Well. Plenty of serious yoga people get snarky about hot yoga, claiming it’s for Type-A, adrenaline-junkie types.  I strenuously disagree.  Because the beautiful thing about hot yoga is the deliberation, the stillness, and the cultivation of control over every part of each pose.  It’s slow, and meditative, and difficult.  It feels like you’re literally wringing yourself out;  compression and release,  racing heartbeat and deep breathing.  I was hoping for some clearing out pre-holiday mental toxins today, and to ease the twinge in my  not-quite-right back, and to start limbering up my wonky knee again.

I got on the mat, and heard in my head, “The way you do anything is the way you do everything.”  It got louder as we moved past the breathing, and into the sweating, and straight to the part where it got hard.  “The way you do anything is the way you do everything,” was more insistent when we got to Awkward Pose, when my legs trembled and I was tentative about my fragile knee.  We built up some steam, and as is always the case when I’ve been away from hot yoga for awhile, I got dizzy.  There was ringing in my ears.  I decided that discretion was the better part of valor, and lay down on my mat for a pose while the queasiness passed. “THE WAY YOU DO ANYTHING IS THE WAY YOU DO EVERYTHING,” kept shouting itself at me as I faltered my way through the floor series, and flat-out bailed on Camel Pose.

Camel Pose, friends, is not that big a deal in a regular yoga class.  In hot yoga, given where I am physically at the end of class, Camel Pose is my Arch Nemesis.  I hate Camel Pose.  I’m kneeling, so I’m already hurting before it starts, even though I’ve folded my mat over four times; then there’s a backbend, which makes me all nervous, and then with the compression and heat comes a whole slew of unpleasant sensations.  Today the ringing in my ears came back before I’d even done a backbend.  I was queasy, and tense, and everything else Camel Pose does to me.  I half-assed it, or, depending on your perspective, sat with all the unpleasant feelings, trying to stay present and work through it without exerting myself hard enough to make it worse.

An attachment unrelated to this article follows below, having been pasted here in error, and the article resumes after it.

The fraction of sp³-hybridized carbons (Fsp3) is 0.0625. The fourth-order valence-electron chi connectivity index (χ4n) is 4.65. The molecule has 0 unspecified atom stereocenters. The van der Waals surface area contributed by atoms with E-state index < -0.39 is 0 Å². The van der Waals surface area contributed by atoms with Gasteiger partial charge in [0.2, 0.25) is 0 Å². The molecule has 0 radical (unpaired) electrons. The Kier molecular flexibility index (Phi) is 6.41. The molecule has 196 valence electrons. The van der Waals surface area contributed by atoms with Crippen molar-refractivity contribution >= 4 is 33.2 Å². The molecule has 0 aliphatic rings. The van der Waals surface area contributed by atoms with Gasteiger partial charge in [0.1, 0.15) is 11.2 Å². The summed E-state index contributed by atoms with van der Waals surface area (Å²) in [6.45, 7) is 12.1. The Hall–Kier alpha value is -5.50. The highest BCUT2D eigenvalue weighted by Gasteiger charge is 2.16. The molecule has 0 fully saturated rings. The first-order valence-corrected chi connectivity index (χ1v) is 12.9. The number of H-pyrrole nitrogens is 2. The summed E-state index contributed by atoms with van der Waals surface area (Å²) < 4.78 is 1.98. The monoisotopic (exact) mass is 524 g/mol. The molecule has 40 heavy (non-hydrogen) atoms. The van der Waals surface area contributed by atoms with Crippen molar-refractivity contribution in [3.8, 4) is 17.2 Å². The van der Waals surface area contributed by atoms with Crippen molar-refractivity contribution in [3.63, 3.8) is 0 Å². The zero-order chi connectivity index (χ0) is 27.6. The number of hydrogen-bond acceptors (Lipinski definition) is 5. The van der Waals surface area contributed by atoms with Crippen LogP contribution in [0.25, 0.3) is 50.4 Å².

And so.  I reflected at several points that I was not giving it my all, was not wholly engaged, was, in fact, faltering. I spent some time beating myself up over the yoga/life comparison; I do not want to stumble through life giving anything less than my best effort, less than my full engagement.  But then I decided that, not having been to a class in months, faltering was ok.  Turns out, actually, that I haven’t lost any flexibility to speak of, but need to work on strength.  It’s one of those phases which isn’t about achieving, so much as taking stock, staying upright, testing the waters.  Faltering is part of the practice.  Faltering is about trying something, and wobbling and falling, and doing it again, and getting stronger. As is always the case with hot yoga, a few hours later, I feel just marvelous.  Nothing hurts.  I’m extremely chill.

And I’m back on the mat.